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Editorial: The minority STEM crisis

Last semester, The Herald published a series called “Missing Scientists” exploring the minority students at Brown involved in what is colloquially known as STEM — science, technology, engineering and mathematics. Both at Brown and across the country, students who describe themselves as underrepresented minorities — American Indian, Alaskan native, black, Hispanic/Latino, Native Hawaiian and Pacific Islander — are much less likely to receive degrees in the sciences, specifically the hard sciences, than the general student population. Last spring, for instance, students who self-identified as one of the aforementioned categories constituted 13.5 percent of the graduating class, but received only 5.6 percent of physical science degrees and 9 percent of engineering degrees. From 2009-13, according to the Office of Institutional Research, 4 percent of URM students graduated with degrees in physical sciences, compared to 12 percent of students who identified as non-URM.

It should be noted that non-STEM fields are, of course, worthy of study, and that students — both URM and non-URM — may legitimately decide that they prefer non-science coursework. In addition, graduation data is insufficient — any thorough analysis would consider attrition rates and how they vary within the University. The last study of Brown, noted in The Herald, was completed in 2007 and found a 64 percent overall STEM retention rate versus 56 percent for URM students — a differential that does not seem too stark until one notes that in physical sciences (chemistry and physics), the overall retention rate is 51 percent versus a staggering 31 percent for URM students. Without newer data, and without a serious commitment toward teasing out these issues, it is impossible to determine how many minority students are pushed out of the sciences, and what their reasons are for choosing other areas of study.

In one possible explanation of this trend, a poll conducted by The Herald last semester found that 45.3 and 61.2 percent of black and Hispanic students, respectively, did not feel prepared to concentrate in STEM fields, compared to only 30.2 percent of white students. However, student feelings may be exacerbated by a hostile classroom environment, a problem that is made particularly acute given the paucity of URM (particularly black) faculty members in STEM disciplines. These systemic issues may not be the University’s direct fault, but they certainly do not excuse the University from assisting students, particularly minority students, who feel insecure in the sciences.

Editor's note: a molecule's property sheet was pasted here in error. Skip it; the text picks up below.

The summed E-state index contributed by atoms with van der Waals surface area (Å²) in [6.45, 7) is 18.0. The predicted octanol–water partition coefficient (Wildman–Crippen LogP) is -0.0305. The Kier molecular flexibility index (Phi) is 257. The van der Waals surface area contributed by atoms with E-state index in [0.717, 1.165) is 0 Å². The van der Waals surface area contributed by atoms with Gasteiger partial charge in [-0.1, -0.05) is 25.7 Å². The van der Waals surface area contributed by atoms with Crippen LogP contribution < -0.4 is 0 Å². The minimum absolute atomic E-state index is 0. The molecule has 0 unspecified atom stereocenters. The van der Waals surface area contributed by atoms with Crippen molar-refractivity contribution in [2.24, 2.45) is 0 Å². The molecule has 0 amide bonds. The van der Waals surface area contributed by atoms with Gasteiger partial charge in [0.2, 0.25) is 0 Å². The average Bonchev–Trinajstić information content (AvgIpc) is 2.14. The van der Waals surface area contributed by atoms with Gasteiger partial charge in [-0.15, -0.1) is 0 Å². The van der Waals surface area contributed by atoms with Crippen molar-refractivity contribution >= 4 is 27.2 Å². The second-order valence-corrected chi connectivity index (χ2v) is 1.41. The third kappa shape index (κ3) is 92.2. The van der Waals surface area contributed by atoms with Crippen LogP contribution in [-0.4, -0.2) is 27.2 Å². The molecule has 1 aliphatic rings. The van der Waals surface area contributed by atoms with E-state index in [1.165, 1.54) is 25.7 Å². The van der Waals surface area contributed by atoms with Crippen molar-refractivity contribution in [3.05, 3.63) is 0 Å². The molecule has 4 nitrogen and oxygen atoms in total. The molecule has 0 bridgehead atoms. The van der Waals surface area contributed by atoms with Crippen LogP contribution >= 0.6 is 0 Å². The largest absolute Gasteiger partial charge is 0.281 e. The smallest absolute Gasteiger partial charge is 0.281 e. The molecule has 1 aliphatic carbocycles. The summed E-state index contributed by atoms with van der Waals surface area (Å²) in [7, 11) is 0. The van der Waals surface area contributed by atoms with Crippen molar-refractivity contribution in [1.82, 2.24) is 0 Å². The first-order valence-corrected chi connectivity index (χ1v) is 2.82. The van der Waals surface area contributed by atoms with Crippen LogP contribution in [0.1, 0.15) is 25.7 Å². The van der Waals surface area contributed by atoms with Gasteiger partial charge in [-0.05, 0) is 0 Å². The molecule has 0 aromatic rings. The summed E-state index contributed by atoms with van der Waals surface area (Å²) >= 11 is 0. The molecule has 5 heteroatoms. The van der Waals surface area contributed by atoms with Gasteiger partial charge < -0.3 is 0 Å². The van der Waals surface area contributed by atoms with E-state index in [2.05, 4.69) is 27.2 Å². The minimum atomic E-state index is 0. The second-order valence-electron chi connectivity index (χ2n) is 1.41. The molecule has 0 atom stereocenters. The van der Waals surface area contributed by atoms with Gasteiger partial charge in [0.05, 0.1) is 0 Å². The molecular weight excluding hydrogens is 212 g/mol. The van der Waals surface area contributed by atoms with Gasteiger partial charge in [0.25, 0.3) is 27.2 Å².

There is more than enough evidence that minority STEM attrition is indicative of a systemic failure, but relatively few University resources have heretofore been devoted to mitigate it. If ever there were an issue that called out for a University-wide task force, this is it. Already, we have promising programs that are seeking out at-risk students, such as the New Scientist Program and Catalyst, the pre-orientation program aimed for minority prospective STEM concentrators, but these initiatives must be promoted and supported. We need to understand not just how many URM students move away from STEM concentrations, but all of the contributing factors that cause this to be the case.

The Undergraduate Council of Students recently passed a resolution supporting the goals of Inertia, a student organization that aims to encourage students of color pursuing science, technology, engineering and mathematics, but Inertia cannot be expected to shoulder this burden alone. It is essential that we make greater strides to recruit and support minority STEM faculty members and graduate students. Finally, we must consider returning to an expanded summer program prior to matriculation, where minority students seeking to concentrate in STEM — along with, perhaps, students of lower socioeconomic status who often face their own issues as well as related struggles — could receive intensive support. Brown has an opportunity to be a nationwide leader on this issue, and we should not miss this glaring unfairness within our midst.


Editorials are written by The Herald’s editorial page board: its editors, Matt Brundage ’15 and Rachel Occhiogrosso ’14, and its members, Hannah Loewentheil ’14 and Thomas Nath ’16. Send comments to


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